Grzegorz Gęborek

Attorney at law (Poland)
Senior Associate
Phone: +48 32 721 24 22

The data protection reform in Poland is still a work in progress and nothing indicates that it will be finished in the forthcoming months. The lawmakers were unable to meet the deadline of 25 May 2018 for amending all industry-specific regulations, which are spread among some 300 statutes. After the two-year period set for adjusting the Polish legislation to GDPR a new personal data protection act was adopted. The act came into force on 25 May 2018 and contains provisions amending some selected acts. The remaining laws are to be amended later, so the major amendment of the data protection law is still being worked on. Not only the laws themselves but also regulations implementing those laws need to be amended (draft regulations are still missing).

The reform of Polish laws is under way

Therefore, numerous concerns arise about the day-to-day application of personal data protection provisions in highly specialised areas of law, such as medical law, or laws relevant to businesses, such as labour law. Employers and HR departments are faced with a difficult task of aligning the processing of job candidates’ and employees’ personal data with GDPR requirements without being provided with a coherent legal framework in this scope. Consequently, all measures taken to ensure the compliance of personal data processing with the binding legislation will have to be verified and amended several times in response to new laws and regulations yet to be passed within the next few months. 

Personal Data Protection Office

Recently, however,  the President of the Personal Data Protection Office [UODO], the Polish supervisory authority, has become more active, organising training events and issuing handbooks on the most important changes in data protection law. His most notable activities include a training session on employers' duties concerning personal data protection held on 5 October 2018, which was addressed in the first place to personal data protection inspectors.  A great plus for the event was that it was available online.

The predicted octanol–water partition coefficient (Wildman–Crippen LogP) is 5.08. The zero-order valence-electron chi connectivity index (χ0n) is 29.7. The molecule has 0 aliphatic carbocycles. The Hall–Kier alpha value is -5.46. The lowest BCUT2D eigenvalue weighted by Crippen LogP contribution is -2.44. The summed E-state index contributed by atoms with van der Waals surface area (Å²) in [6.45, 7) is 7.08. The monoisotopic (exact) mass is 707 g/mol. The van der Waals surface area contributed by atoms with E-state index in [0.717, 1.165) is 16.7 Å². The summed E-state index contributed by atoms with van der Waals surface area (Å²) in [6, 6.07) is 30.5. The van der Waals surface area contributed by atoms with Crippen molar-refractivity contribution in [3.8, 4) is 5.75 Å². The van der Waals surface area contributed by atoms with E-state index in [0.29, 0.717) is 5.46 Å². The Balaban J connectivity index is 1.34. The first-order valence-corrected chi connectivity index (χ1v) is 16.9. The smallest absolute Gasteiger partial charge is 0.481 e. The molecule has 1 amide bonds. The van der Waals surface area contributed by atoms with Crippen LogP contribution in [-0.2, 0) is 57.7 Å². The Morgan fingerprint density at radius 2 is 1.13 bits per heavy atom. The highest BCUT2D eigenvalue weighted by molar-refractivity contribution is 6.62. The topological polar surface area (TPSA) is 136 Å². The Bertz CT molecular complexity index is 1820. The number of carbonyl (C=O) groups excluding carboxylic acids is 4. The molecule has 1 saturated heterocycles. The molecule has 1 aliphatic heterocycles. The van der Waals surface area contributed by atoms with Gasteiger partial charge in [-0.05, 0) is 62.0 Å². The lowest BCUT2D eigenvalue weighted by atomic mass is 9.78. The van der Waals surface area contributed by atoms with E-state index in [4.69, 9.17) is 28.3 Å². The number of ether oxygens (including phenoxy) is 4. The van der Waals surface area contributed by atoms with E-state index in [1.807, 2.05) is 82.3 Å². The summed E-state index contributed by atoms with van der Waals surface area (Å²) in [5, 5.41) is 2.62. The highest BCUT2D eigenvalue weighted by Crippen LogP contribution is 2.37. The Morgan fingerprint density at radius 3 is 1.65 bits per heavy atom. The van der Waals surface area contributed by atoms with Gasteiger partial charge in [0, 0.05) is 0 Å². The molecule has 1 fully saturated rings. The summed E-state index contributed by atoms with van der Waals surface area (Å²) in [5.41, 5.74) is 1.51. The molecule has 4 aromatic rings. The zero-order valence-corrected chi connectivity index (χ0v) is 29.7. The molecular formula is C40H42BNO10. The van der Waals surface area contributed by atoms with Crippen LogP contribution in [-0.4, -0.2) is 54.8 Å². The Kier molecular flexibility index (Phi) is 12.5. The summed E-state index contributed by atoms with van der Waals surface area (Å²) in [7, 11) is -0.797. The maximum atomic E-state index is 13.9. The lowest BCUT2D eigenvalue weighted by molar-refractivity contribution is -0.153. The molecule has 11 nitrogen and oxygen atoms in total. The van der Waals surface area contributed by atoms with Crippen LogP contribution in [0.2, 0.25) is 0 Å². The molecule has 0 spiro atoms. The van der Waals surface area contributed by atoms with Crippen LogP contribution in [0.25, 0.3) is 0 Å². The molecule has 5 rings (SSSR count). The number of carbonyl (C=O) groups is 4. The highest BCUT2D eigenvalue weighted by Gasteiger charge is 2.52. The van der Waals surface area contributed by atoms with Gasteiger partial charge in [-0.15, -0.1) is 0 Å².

During the training, experts from the Data Protection Office provided instructions on how to process personal data during recruitment and throughout the employment period. The participants were taught situation-specific procedures and thus received answers to questions directed to UODO in the first months of the office's operations and during the office-led social consultations.

A guidebook on personal data protection in the workplace

The Data Protection Office regularly investigates all forms of employee monitoring, including video monitoring, which have finally been regulated in the Labour Code. This topic was also discussed during the training session. The training event was held at the time of publishing a guidebook entitled “Ochrona danych osobowych w miejscu pracy. Poradnik dla pracodawców” [Personal Data Protection in the Workplace – A Guide for Employers]. The guidebook is available at the office’s website.

It addresses many practical questions which are of great importance to enterprises conducting cross-boarder operations, such as the very controversial transfer of personal data within a corporate group, establishing of roles in the case of hiring temporary workers through a temporary work agency, or the use of new technologies by employers. The guidebook covers four topic areas: job search, recruitment process, employment period, and forms of employment other than those regulated by the Labour Code.

Despite a great interest in the training and the guidebook, they do not cover all problems connected with data protection in HR. Moreover, some of the opinions presented in the guidebook and during the training have triggered doctrinal concerns.

There are still many doubts

What is more, because of complex and sometimes unclear argumentation, UODO’s standpoint may be misunderstood and, consequently, wrongly implemented, which might bring enterprises more harm than good.  An example is the widely discussed lack of obligation to receive consent from job candidates only in cases strictly specified by law, which, however, do not include the transfer of non-standard data not listed in the Labour Code.  

To sum up, at the moment it is difficult to point out practical HR solutions which would allow avoiding potential sanctions for breaching the data protection laws. Noteworthy, besides the administrative fines stipulated in Article 83 GDPR and applicable across the EU the Polish lawmakers have introduced criminal regulations in the new Polish Data Protection Act (as allowed under GDPR). This makes it all the more difficult to comment on the guidebook of UODO’s President. On the one hand, this guidebook reflects some preferences of the supervisory authority which may influence its approach during data processing inspections. On the other hand, its interpretations, which in some cases seem quite uncommon, are not a source of law, whereas all parties involved in data processing must first follow GDPR and then national legislation as long as it is not in conflict with GDPR.

If you are interested in this subject, please contact Rödl & Partner’s experts available in our offices in Cracow, GdanskGliwicePoznanWarsaw or Wroclaw.

Grzegorz Gęborek